• Sociologists should be advocates for inclusion. As sociologists we need to be the voice for those who may not have a voice. This could be the voice of marginalised communities, but also experiences of others who can shed light into emerging problems not yet understood or examined sociologically. Social justice is at the heart of sociological practice. The focus on social justice within sociology is not about bipartisan political ideologies, but rather about a duty to use our knowledge and skills to make New Zealand society better and address the critical social, political, economic and environmental challenges facing our society. As sociologists we should ensure that indigenous peoples we work with don’t just benefit from the research, but are active research partners. It is also important to emphasise that in working with indigenous peoples, as sociologists we are actively learning from them and working with them. We should advocate for the use of indigenous approaches and perspectives to inform our research[3].
  • Good people make good researchers. Values are needed to guide your approach to research. It may seem a little obvious, but it is important to state that good manners go a long way in collaborative research, as this is not always clear to people. Disciplinary conflicts and disagreements aside, it is important to always challenge yourself and your ideas. Being challenged is good, as it means you are not taking everything at face value, and are willing to question your sociological view of the world. This is how learning and growth takes place. Being a good colleague who is collegial, who is respectful (aka meets deadlines), listens and contributes are essential for successful collaboration in any research project.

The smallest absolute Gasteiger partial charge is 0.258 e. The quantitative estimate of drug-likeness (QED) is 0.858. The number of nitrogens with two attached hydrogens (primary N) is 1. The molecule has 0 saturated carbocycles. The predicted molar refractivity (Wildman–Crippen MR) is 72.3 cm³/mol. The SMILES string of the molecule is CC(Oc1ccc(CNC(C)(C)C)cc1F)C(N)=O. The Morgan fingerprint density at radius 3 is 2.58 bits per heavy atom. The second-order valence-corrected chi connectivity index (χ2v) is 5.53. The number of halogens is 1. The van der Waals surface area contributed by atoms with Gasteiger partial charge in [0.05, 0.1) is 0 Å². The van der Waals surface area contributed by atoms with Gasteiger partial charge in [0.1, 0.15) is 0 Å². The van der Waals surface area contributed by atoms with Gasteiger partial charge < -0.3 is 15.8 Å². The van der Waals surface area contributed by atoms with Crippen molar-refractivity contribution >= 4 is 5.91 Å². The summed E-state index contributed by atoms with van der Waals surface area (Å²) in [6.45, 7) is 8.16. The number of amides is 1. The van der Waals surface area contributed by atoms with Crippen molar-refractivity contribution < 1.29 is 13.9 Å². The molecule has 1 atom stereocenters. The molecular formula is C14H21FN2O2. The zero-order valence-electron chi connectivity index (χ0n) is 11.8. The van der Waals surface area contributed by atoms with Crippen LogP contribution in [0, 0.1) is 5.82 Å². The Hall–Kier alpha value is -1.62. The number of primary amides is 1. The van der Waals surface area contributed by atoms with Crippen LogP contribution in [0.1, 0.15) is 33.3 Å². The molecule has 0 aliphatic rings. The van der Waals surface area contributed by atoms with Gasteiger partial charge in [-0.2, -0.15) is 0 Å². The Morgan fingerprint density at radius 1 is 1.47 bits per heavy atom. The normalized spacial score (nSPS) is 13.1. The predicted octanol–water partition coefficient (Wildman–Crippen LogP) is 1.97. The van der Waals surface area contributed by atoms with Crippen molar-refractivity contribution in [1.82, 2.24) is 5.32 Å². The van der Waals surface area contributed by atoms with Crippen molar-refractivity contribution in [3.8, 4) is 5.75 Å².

• Research needs to be agile to respond to changing contexts and knowledge. Our post COVID-19 world has shown us that we need to be more agile in our thinking and approaches. This is also important when undertaking collaborative research. For example, some branches of science move so fast that as soon as you may understand the topic, new ways of doing things replace old understandings. It is therefore important to keep up to date with things happening in areas you are researching. This can take many forms such as engaging with social media, coffee chats with experts, reading papers and blogs of those with their finger on the pulse.

It can be challenging, just get into it!

Engaging in collaborative research can be challenging, there is no denying it, but for myself and no doubt countless others, the benefits outweigh the challenges. You will find your research is richer from working collaboratively, especially with people of other disciplines. While collaboration is not always appropriate or necessary, the complex nature of the issues facing us often requires alternative or heterogeneous solutions – there is a need to explore how different approaches can be integrated or might work together. For me, a driving motivation is to undertake sociology that can make the world a better place – to do so requires us to engage with others to address the complex and challenging topics that we face. As I mentioned earlier, sociology has a lot of offer other disciplines; if they are unable to see that, it is our job to show them how that is so. When we want to do collaborative research, it might be that this can only happen if we reach out and work with others. Not every collaborative research exercise will be successful. Failure is as inevitable as success. However, as author Elizabeth Day would say, ‘learning how to fail actually means learning how to succeed’; learning from our failures makes us stronger. Giving collaborative research a go could also empower you to undertake new ways of working and creating relationships that can enhance your sociology – so just get into it!

Dr Casimir MacGregor, BRANZ. Contact:

[1] Law, J. (2004).After method: Mess in social science research. London: Routledge Publishers.

[2] Toomey, A. Markusson, N. Adams, E. & B. Brockett (2015) Inter- and Trans-disciplinary Research: A Critical Perspective. GSDR 2015 Brief. Accessed:

[3] There is a special issue of the Journal of the Royal Society that examines the relationship between Science and Matauranga Maori: